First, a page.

Traditionally Judaism credits Ezra with establishing the Great Assembly of scholars and prophets, the forerunner of the Sanhedrin, as the authority on matters of religious law. The Great Assembly is credited with establishing numerous features of contemporary traditional Judaism in something like their present form, including Torah reading, the Amidah, and celebration of the feast of Purim.[15]

In Rabbinic traditions, Ezra is metaphorically referred to as the "flowers that appear on the earth" signifying the springtime in the national history of Judaism. A disciple of Baruch ben Neriah, he favored study of the Law over the reconstruction of the Temple and thus because of his studies, he did not join the first party returning to Jerusalem in the reign of Cyrus. According to another opinion, he did not join the first party so as not to compete, even involuntarily, with Jeshua ben Jozadak for the office of chief priest.[15]

According to Jewish tradition, Ezra was the writer of the Books of Chronicles,[15][16] and is the same prophet known also as Malachi.[17] There is a slight controversy within rabbinic sources as to whether or not Ezra had served as Kohen Gadol.[18]

According to the Babylonian Talmud, Ezra the scribe is said to have enacted ten standing laws and orders,[19] which are as follows: 1) That the public come together to read from the scroll of the Law on Sabbath days during the time of the afternoon oblation (Minchah), because of those travelling merchants who loiter in the closed shops in the street corners, and who may have missed the biblical lections that were read during the weekdays;[20] 2) that the courts be opened throughout the Jewish townships on Mondays and Thursdays; 3) that women do not wait beyond Thursday to launder their clothes, because of the honor due to the Sabbath day; 4) that men would accustom themselves to eat [cooked] garlic on the eve of the Sabbath (believed to enhance love between a man and his wife); 5) that women would rise up early on Friday mornings to bake bread, so that a piece of bread will be available for the poor; 6) that Jewish women in every place be girded with a wide belt (waist band), whether from the front or from behind, out of modesty; 7) that Jewish women, during their menses, wash and comb their hair three days prior to their purification in a ritual bath; 8) that the travelling merchants make regular rounds into the Jewish townships because of the honor due to the daughters of Israel; 9) that Jewish women and/or girls, as a precautionary measure, be accustomed to conversing with one another while one of their party goes out to relieve herself in the outhouse; 10) that men who may have suffered a seminal emission (especially after accompanying with their wives) be required to immerse themselves in a ritual bath before being permitted to read from the scroll of the Law.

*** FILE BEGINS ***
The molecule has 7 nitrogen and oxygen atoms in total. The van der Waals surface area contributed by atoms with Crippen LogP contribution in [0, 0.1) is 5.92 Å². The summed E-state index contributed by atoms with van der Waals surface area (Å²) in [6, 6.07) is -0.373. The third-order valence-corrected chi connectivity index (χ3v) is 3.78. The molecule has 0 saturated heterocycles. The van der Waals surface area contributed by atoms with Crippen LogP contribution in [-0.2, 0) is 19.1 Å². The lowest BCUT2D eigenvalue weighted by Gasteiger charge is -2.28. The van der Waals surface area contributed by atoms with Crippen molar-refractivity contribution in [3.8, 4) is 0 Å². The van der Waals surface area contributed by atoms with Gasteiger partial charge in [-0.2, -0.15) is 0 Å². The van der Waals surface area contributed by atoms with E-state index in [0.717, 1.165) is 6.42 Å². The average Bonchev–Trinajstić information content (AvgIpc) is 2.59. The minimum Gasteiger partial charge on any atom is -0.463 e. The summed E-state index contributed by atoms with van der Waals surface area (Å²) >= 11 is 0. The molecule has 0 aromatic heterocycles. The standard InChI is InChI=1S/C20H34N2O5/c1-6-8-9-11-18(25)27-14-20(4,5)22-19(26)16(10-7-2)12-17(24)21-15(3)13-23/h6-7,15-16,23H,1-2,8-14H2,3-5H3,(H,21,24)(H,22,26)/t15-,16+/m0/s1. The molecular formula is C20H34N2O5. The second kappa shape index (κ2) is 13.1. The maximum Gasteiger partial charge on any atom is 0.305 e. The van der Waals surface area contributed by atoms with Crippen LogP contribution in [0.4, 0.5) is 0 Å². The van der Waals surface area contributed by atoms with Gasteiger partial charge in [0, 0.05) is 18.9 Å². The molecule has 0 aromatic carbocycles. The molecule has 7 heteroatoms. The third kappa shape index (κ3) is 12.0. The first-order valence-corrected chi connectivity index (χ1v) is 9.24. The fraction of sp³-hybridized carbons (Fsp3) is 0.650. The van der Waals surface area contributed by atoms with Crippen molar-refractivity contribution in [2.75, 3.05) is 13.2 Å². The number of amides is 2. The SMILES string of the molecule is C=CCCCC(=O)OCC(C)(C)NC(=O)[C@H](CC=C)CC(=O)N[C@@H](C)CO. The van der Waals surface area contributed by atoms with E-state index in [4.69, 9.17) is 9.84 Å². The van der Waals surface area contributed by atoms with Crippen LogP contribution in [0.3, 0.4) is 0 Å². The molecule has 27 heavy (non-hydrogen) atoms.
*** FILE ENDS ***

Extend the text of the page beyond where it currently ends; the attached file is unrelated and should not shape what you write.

In the Syrian village of Tedef, a synagogue said to be the place where Ezra stopped over has been venerated by Jews for centuries. Another tradition locates his tomb near Basra, Iraq.

Ezra in Christian traditions[edit]

Early Christian writers occasionally cited Ezra as author of the apocalyptic books attributed to him. Clement of Alexandria in his Stromata referred to Ezra as an example of prophetic inspiration, quoting a section from 2 Esdras.[21]

Ezra in Islam[edit]

In Islam he is known as Uzair (عُزَيْرٌ). He was mentioned in the Qur'an. Although he was not mentioned as one of the Prophets of Islam, he is considered as one of them by some Muslim scholars, based on Islamic traditions.[22][23] His tomb at Al-ʻUzair on the banks of the Tigris near Basra, Iraq, is a pilgrimage site for the local Marsh Arabs.[24][25] Many Islamic scholars and modern Western academics do not view Uzair as "Ezra"; for example Professor Gordon Darnell Newby associates Uzair with Enoch and Metatron. On this Timothy Winter (Abdal Hakim Murad) and Gordon Darnell Newby [2] associate Uzair again with Enoch (ancestor of Noah) and by extension Metatron the creator-angel or "lesser Yahweh".[3]

Academic view[edit]


Koresh of Ezra 1:1 is called "king of Persia", which title was introduced not by Cyrus the Great but by his grandson and probable namesake Xerxes (486–465 BCE).[26]

Scholars are divided over the chronological sequence of the activities of Ezra and Nehemiah. Ezra 7:8 says that Ezra arrived in Jerusalem in the seventh year of king Artaxerxes, while Nehemiah 2:1–9 has Nehemiah arriving in Artaxerxes' twentieth year. If this was Artaxerxes I (465–424 BCE), then Ezra arrived in 458 and Nehemiah in 445 BCE. Nehemiah 8–9, in which the two (possibly by editorial error) appear together, supports this scenario.[27]

It was proposed that Ezra's Artaxerxes was Artaxerxes II (404–359 BCE), and that the sequence should be reversed, with Nehemiah arriving in 445 and Ezra in 398 BCE.

The argument has some persuasive evidence; for example:

  • The Elephantine papyri mention the high priest Johanan as a contemporary of Darius II (423–404 BCE) at the 17th year of his reign (407 BCE).[28][29] Furthermore in the book of Ezra, Artaxerxes follows king Darius (Ezra 6:1), while Johanan (Ezra 10:6) is mentioned as (grand)son (Nehemiah 12:22) of the high priest at the time of Nehemiah, Eliashib (Nehemiah 3:1).
  • Nehemiah's mission is to rebuild the walls of Jerusalem, and Ezra 9:9 notes that Ezra found the walls in place when he arrived, and while Nehemiah lists the returnees who came back with Zerubbabel he seems to know nothing about the 5,000 or so who accompanied Ezra.

In Ezra 4:8 the text changes from Hebrew to Aramaic, therefore the king's name in Ezra 4:7, also used in the following letter, possibly is the Aramaic version of the king's name AhaSuerus mentioned in Ezra 4:6.

The above suggests the following identifications: